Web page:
PicturePicture via Robbie Dunne
It's that time of year again.  Both pro and college football are quickly transitioning into mid season.  Baseball is awaiting its exciting (but drawn out) playoffs.  This is the perfect time to look forward to the 2013-2014 NBA Season.  Training camps are scheduled to begin in the next week with preseason games starting as soon as October 5th!  The 2013 NBA finals were surprisingly exciting considering the old broken down Spurs took the Heat to the brink before Ray Allen brought them back from the dead.  I don't think we as a basketball community totally understand just how dead the Heat were in Game 6, before Allen hit the biggest 3 pointer in recent history.  The Heat were down multiple possessions TWICE in the final minute.  Tim Duncan NOT on the floor for the final 19 seconds allow the Heat to get an offensive board and set up the best 3 point shooter in NBA history?  Craziness!  LeBron had an average night in game 7 (37 and 12), but Shane Battier hit 6 threes and the Heat won mostly comfortable.  The Spurs had the NBA Finals won, in their historic "last hurrah", vs. the best player of this generation, and the best team since the early 00' Lakers.  Had it been the Heat this scenario happened to, ESPN would still have Stephen A. and Skip yelling at each other about it.  Well, now that I've recapped the spectacular end of last season, lets look at next season:

  1. Miami Heat - We'll hear all about LeBron's ability to opt out, but three-peat is only thing on his mind
  2. OKC Thunder - Durant might be the best overshadowed athlete of all time.
  3. San Antonio Spurs - They'll coast until the playoffs, but still have the talent
  4. Chicago Bulls - Derrick Rose rejoins an already good Bulls team.  Must resign Deng, though.
  5. Indiana Pacers - Paul George got his, but if the Pacers want to beat the Heat, he'll need another step.
  6. Memphis Grizzlies - They learned how to win last year, now they just need to stay hungry.
  7. L.A Clippers - Doc Rivers might be the best offseason acquisition in the NBA this season.
  8. Golden State Warriors - A Healthy Andrew Bogut will put this team into Home Court talk in west.
  9. Brooklyn Nets - Everyone is willing these guys to the top, but I just don't see it.
  10. Houston Rockets -  A lot of talent, but are they a team?  At least Dwight hasn't requested a trade yet.
  11. New York Knicks - Shuffled things around, but didn't improve.  Still trying to force Carmelo + Amare.
  12. Portland Trail Blazers - My sleeper pick this year.  They might be a year away, but have the talent.
  13. Atlanta Hawks - Teague and Horford will get them wins in a weak East, but no playoff success looms.
  14. Denver Nuggets - If 57 win seasons don't do it in Denver, they're going to be really disappointed this year.
  15. Minnesota T-Wolves - A lot of fun to watch stat guys, like a poor man's Clippers...ugh.
  16. Cleveland Cavs - If only the Cavs had a stud SF guy to put them over the top...hmmmm.
  17. Washington Wizards - There is a light at the end of the tunnel for these guys, 2 years away though.
  18. New Orleans Hornets - Whats up with all these previous top 5 pickers improving??? Thought tanking fails?
  19. Toronto Raptors - When your hopes ride on Rudy Gay, prepare to pick mid lottery.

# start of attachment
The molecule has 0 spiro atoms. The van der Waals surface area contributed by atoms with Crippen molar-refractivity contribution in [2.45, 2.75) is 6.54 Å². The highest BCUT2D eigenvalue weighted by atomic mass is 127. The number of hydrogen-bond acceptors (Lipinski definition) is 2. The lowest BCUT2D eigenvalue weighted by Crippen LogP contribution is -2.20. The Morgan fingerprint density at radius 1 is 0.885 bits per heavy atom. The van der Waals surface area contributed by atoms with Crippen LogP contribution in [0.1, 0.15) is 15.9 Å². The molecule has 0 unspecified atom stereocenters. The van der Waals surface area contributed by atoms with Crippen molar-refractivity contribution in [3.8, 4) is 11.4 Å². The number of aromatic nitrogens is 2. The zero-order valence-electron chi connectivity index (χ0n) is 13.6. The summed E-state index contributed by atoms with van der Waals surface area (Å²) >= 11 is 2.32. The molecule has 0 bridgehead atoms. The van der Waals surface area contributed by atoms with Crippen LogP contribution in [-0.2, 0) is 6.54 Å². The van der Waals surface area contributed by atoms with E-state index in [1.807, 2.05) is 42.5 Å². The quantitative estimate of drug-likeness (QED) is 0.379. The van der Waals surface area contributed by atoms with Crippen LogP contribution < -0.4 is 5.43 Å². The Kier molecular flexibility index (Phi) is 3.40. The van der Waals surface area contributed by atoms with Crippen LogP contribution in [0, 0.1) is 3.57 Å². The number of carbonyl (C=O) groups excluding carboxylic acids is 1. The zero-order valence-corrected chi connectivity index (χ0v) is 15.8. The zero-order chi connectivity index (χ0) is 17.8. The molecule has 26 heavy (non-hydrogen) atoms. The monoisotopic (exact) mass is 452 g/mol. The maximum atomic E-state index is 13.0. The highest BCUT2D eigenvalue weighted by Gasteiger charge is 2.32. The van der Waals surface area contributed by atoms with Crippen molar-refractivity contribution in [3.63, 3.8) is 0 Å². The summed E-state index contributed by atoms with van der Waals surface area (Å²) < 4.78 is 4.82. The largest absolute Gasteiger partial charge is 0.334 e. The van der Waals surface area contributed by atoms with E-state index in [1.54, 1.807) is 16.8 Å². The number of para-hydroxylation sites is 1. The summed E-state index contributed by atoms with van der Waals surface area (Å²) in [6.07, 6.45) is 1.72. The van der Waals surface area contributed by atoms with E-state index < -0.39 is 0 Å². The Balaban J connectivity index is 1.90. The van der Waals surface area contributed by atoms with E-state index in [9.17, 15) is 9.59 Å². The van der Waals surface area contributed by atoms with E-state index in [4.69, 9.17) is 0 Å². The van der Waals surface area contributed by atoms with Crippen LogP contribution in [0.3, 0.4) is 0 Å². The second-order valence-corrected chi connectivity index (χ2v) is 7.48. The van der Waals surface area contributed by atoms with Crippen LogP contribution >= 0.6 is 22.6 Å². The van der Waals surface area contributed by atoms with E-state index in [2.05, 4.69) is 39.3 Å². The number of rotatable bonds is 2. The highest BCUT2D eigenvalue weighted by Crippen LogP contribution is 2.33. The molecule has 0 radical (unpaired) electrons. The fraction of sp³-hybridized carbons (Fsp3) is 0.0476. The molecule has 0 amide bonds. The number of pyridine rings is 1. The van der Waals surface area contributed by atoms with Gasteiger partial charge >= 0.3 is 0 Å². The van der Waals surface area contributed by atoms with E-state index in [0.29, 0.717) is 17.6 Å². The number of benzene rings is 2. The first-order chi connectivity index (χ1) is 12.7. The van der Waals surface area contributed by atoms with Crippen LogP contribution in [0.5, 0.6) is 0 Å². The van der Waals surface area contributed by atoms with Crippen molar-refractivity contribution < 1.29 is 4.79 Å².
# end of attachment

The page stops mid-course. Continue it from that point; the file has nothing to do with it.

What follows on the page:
20. Milwaukee Bucks - They have 8 Sixth Man of the year candidates, so there is that...
  21. LA Lakers - Poor Kobe.
  22. Dallas Mavericks - Poor Dirk.
  23. Utah Jazz - Not a bad pool of talent, but really no direction and no room for error.
  24. Orlando Magic - The only team carrying a true hope banner.  Very long rebuild starting to come together.
  25. Sacramento Kings - They just gave a ton of money to the most emotionally childish player in the NBA...
  26. Boston Celtics - Trying to feel bad for them...Really, I am.
  27. Charlotte Bobcats - Only fan base I pity more than Milwaukee's.
  28. Phoenix Suns - Worst of west, by a wide margin.
  29. Detroit Pistons - If this team succeeds, I lose all faith in basketball. How many more times can BJ get punched?
  30. Philadelphia 76ers - Bynum deal set them back by at least 3 years.  Tragic.



 
 
Picture
Lottery Fever!

Editor’s Note: Attention to NBA GM’s…Buying a copy of Shirley Jacksons: “The Lottery” will be of no help to you; however it may not hurt some of you as much as you’d think.

Earlier this week, NBA aficionado and author of this very website, @TheSpangover, sent me a tweet saying this:

“Still stand by not tanking.Talent level at 15 for @Bucks is same as 8th pick. Deep draft. Hear me @Galaxy_Diener ? Harris trade was bad tho”

This was in response to the NBA lottery on Tuesday night, I can only assume, as the teams were put into their official order:

1)    Cleveland – The Cavs and owner David Gilbert received the final payment of their LeBron James sale to Miami.

2)    Orlando – Might just be the happiest team to fall to number 2 in NBA history.  They get the no brainer position of picking either McLemore or Noel.

3)    Washington – Sitting in no man’s land with a very interesting roster make up, the Wizards are sure to fail no matter what in this position.

4)    Charlotte – Probably the least cared about franchise in pro sports.  This was in my opinion the biggest news of the draw.  Dropping to 4 in this draft is devastating to an already poorly constructed team.

5)    Phoenix – The first of a line of dominos that will make this draft very hard to predict.  Stay Tuned for @TheSpangover ‘s best guess in the coming weeks.